hort.net Seasonal photo, (c) 2006 Christopher P. Lindsey, All Rights Reserved: do not copy
articles | gallery of plants | blog | tech blog | plant profiles | patents | mailing lists | top stories | links | shorturl service | tom clothier's archive0
 Navigation
Articles
Gallery of Plants
Blog
Tech Blog
Plant Profiles
Patents
Mailing Lists
    FAQ
    Netiquette
    Search ALL lists
    Search help
    Subscription info
Top Stories
Links
sHORTurl service
Tom Clothier's Archive
 Top Stories
Disease could hit Britain's trees hard

Ten of the best snowdrop cultivars

Plant protein database helps identify plant gene functions

Dendroclimatologists record history through trees

Potato beetle could be thwarted through gene manipulation

Hawaii expands coffee farm quarantine

Study explains flower petal loss

Unauthorized use of a plant doesn't invalidate it's patent

RSS story archive

Re: Hop vine


Chris: Can you tell me more about this plant, like growing conditions,
etc. Especially would want to know if any parts of it are poisonous to
small animals and/or children. It is a really cool looking plant and I
think I might be interested...if I knew more about it. TIA.



Melody 
Hills, IA  zone 5



 --- On Tue 05/03, Christopher P. Lindsey < lindsey@mallorn.com > wrote:
From: Christopher P. Lindsey [mailto: lindsey@mallorn.com]
To: gardenchat@hort.net
Date: Tue, 3 May 2005 15:34:42 -0500
Subject: Re: [CHAT] Hop vine

> Botannica says: ...hops require cool-temperate climate with plenty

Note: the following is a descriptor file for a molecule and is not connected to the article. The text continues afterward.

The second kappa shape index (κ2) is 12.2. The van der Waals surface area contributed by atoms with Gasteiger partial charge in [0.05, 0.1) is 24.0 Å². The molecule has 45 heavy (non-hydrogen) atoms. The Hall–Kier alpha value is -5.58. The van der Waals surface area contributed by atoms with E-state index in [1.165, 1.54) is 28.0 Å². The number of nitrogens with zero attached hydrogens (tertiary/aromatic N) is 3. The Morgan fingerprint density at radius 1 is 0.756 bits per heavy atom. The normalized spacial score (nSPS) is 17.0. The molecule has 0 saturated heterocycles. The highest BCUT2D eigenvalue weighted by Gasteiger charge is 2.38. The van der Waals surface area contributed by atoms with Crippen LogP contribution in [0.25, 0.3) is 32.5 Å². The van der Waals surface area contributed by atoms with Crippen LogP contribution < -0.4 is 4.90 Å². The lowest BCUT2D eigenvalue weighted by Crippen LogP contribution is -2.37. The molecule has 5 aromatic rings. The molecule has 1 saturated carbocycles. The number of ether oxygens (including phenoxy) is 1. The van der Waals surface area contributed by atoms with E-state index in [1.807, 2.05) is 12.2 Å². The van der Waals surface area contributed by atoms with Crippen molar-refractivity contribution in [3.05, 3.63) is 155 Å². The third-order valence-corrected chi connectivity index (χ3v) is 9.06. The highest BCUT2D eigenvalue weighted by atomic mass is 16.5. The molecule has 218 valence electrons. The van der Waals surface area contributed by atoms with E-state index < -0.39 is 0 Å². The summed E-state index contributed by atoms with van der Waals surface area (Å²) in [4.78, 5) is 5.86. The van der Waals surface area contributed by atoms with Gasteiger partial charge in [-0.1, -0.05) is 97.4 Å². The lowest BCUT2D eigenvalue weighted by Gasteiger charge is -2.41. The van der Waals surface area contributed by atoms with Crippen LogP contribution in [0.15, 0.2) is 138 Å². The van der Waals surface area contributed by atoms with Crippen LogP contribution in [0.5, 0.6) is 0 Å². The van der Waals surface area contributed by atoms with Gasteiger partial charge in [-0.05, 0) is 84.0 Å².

of<br>> moisture in spring and a warm summer. They grow best in deep,
well drained,<br>> loamy soil.<br><br>I've been really impressed with
this plant in the past. The yellow-leaved<br>cultivars almost
glow:<br><br> http://www.hort.net/gallery/view/cnb/humluau/<br><br>I've
been thinking of planting one in the back against the fence, but
I<br>might give in and grow a Wisteria macrostachya there or an
Aristolochia<br>instead.<br><br>> > progation on a woody type
vine...<br>> > how do you do that with a honeysuckle?<br>> Layering
works great for me. Mine will root where it stays in contact with<br>>
the soil, but mine may be more flexible than yours, as you referred to
it as<br>> woody.<br><br>Which reminds me... Now's the time to take
cuttings of my Lonicera <br>prolifera. I believe I've offered cuttings
up to listmembers in the<br>past, but never followed through. I'll try
to do better this time.<br><br>Does anyone want Lonicera prolifera? I
should have some ready to <br>send and plant in the fall.<br><br>

    http://www.hort.net/gallery/view/cap/lonpr/<br><br>Chris<br><br>---------------------------------------------------------------------<br>To

sign-off this list, send email to majordomo@hort.net with the<br>message
text UNSUBSCRIBE GARDENCHAT<br><br>


_______________________________________________
Join Excite! - http://www.excite.com
The most personalized portal on the Web!

---------------------------------------------------------------------
To sign-off this list, send email to majordomo@hort.net with the
message text UNSUBSCRIBE GARDENCHAT



Other Mailing lists | Author Index | Date Index | Subject Index | Thread Index



 © 1995-2015 Mallorn Computing, Inc.All Rights Reserved.
Our Privacy Statement